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Plain Language Summary of the International Collaborative Gaucher Group Gaucher Risk Assessment for Fracture Score in People Living with Gaucher Disease Type 1

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Deegan, Patrick 
Khan, Aneal 
Camelo, José Simon 
Weinreb, Neal 


jats:secjats:titleWhat is Gaucher disease?</jats:title>jats:p Gaucher disease is a rare, inherited genetic condition. People with Gaucher disease have two non-working copies of a gene called GBA1, which contains the instructions for producing an enzyme called beta-glucosidase. Beta-glucosidase breaks down excess fatty substances called glycosphingolipids, that help maintain our cells in good working order. People with Gaucher disease do not make enough beta-glucosidase, so glycosphingolipids build up in their organs, causing complications. There are different types of Gaucher disease but most people in the Western world with Gaucher disease have type 1 (shortened to GD1). Typical complications in GD1 include having a larger spleen and liver, blood problems, and increased risk of bone problems. Bone problems, including fractures, are one of the main causes of pain and disability for people with GD1, and can impact their quality of life. Treatments such as enzyme replacement therapy (also called ERT) can reduce fracture risk but do not prevent them completely. </jats:p></jats:sec>jats:secjats:titleWhat was the aim of this study?</jats:title>jats:p In this study, researchers looked at a new assessment score called the Gaucher Risk Assessment for Fracture (also known as GRAF). The aim was to evaluate how well the GRAF could predict future fracture risk in adults with GD1 who were receiving ERT. </jats:p></jats:sec>jats:secjats:titleWhat were the findings of this study?</jats:title>jats:p The risk of future fractures in adults with GD1 was higher in women, and among people who had a history of bone pain or had their spleens removed as part of their treatment. Risk was also higher if people had a longer time between being diagnosed and starting treatment, and/or were older when they started ERT. The study also found that the GRAF score performed as well as other fracture risk tools used in the general population. These findings support the use of the GRAF score alongside bone density measurements and other risk factor assessments to help doctors and people with GD1 understand the risk of having a fracture after starting ERT. Clinical Trial Registration: NCT00358943 ( ) </jats:p></jats:sec>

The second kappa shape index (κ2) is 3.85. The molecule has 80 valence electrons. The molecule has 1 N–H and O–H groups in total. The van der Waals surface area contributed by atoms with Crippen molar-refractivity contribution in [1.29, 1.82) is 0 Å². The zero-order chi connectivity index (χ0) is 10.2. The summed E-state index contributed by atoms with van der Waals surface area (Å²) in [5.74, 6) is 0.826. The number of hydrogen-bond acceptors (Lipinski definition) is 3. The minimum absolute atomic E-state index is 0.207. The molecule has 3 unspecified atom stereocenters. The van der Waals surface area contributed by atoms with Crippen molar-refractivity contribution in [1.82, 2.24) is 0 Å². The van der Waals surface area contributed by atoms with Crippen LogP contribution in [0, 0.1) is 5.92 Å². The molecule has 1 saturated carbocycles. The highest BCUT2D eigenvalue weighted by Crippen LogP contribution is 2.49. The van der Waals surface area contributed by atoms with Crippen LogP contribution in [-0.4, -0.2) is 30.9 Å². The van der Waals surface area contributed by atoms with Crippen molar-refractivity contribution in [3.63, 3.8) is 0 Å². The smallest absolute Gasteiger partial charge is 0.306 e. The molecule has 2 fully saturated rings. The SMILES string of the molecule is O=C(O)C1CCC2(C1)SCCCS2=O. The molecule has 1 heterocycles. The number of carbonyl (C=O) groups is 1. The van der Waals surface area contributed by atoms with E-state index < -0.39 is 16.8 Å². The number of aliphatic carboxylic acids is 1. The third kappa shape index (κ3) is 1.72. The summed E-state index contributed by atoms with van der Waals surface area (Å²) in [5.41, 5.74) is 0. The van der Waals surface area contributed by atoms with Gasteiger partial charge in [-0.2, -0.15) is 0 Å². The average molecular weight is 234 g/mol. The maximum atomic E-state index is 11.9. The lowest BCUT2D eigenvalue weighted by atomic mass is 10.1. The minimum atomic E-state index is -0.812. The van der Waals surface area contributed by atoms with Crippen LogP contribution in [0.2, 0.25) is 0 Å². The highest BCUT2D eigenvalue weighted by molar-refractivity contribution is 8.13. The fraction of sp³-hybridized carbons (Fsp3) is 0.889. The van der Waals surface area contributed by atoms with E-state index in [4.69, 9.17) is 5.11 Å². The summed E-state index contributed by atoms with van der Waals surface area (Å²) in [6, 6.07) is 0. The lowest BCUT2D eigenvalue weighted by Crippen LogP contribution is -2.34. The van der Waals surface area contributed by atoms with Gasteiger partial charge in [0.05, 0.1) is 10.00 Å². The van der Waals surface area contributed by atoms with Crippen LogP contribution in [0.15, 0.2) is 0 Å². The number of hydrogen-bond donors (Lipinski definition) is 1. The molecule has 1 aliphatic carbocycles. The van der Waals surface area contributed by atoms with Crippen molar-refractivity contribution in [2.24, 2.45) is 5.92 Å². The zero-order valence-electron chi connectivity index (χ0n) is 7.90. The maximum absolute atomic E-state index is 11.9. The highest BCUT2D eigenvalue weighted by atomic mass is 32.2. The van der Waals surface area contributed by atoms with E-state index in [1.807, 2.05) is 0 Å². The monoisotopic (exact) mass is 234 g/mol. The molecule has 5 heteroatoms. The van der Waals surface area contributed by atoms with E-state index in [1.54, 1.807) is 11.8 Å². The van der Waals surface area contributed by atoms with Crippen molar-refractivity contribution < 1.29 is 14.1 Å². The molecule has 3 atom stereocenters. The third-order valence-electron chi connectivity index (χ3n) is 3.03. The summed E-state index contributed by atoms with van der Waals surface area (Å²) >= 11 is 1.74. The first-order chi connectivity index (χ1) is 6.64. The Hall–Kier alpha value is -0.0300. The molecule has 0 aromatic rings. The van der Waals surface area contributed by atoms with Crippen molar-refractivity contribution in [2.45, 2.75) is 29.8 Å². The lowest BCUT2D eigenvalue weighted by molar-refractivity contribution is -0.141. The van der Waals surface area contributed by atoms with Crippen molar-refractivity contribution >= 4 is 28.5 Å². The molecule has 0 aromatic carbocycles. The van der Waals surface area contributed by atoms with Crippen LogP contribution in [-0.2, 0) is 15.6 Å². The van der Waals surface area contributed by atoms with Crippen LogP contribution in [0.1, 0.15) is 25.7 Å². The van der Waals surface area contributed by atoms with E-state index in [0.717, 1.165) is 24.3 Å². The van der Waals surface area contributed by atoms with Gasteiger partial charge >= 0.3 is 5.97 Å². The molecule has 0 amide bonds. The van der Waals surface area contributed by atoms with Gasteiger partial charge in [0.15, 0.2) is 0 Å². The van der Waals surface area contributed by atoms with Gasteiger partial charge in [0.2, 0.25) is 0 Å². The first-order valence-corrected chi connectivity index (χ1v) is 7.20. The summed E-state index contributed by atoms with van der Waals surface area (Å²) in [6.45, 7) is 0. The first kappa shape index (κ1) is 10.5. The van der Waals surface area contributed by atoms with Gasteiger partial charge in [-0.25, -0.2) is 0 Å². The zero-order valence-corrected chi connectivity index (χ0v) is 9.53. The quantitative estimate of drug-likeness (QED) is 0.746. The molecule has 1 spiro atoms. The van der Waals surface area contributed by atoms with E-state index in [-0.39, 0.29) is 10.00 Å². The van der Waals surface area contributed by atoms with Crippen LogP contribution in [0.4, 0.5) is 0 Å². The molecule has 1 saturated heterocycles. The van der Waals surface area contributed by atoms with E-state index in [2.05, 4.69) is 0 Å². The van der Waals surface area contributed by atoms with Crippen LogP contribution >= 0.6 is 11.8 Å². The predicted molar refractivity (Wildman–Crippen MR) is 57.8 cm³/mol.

32 Biomedical and Clinical Sciences, 3202 Clinical Sciences, Prevention, Neurodegenerative, Women's Health, Neurosciences, Rare Diseases, Musculoskeletal

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Future Rare Diseases

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Informa UK Limited